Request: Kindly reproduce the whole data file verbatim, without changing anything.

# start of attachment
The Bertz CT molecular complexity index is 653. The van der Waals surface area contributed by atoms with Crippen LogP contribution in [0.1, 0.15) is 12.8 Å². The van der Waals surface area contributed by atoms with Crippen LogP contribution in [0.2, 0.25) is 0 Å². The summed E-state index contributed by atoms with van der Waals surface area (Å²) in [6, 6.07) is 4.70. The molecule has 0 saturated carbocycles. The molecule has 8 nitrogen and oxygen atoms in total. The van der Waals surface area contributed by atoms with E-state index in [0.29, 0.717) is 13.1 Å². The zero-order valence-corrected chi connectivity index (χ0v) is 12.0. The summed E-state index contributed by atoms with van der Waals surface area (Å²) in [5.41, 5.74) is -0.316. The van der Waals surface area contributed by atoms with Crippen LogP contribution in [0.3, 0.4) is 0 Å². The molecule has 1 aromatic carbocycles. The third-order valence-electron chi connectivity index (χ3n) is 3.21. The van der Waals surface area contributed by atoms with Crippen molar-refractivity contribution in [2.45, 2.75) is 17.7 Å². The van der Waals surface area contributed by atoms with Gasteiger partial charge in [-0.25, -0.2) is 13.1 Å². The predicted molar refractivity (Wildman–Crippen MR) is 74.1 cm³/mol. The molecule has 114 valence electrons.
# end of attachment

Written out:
The Bertz CT molecular complexity index is 653. The van der Waals surface area contributed by atoms with Crippen LogP contribution in [0.1, 0.15) is 12.8 Å². The van der Waals surface area contributed by atoms with Crippen LogP contribution in [0.2, 0.25) is 0 Å². The summed E-state index contributed by atoms with van der Waals surface area (Å²) in [6, 6.07) is 4.70. The molecule has 0 saturated carbocycles. The molecule has 8 nitrogen and oxygen atoms in total. The van der Waals surface area contributed by atoms with E-state index in [0.29, 0.717) is 13.1 Å². The zero-order valence-corrected chi connectivity index (χ0v) is 12.0. The summed E-state index contributed by atoms with van der Waals surface area (Å²) in [5.41, 5.74) is -0.316. The van der Waals surface area contributed by atoms with Crippen LogP contribution in [0.3, 0.4) is 0 Å². The molecule has 1 aromatic carbocycles. The third-order valence-electron chi connectivity index (χ3n) is 3.21. The van der Waals surface area contributed by atoms with Crippen molar-refractivity contribution in [2.45, 2.75) is 17.7 Å². The van der Waals surface area contributed by atoms with Gasteiger partial charge in [-0.25, -0.2) is 13.1 Å². The predicted molar refractivity (Wildman–Crippen MR) is 74.1 cm³/mol. The molecule has 114 valence electrons.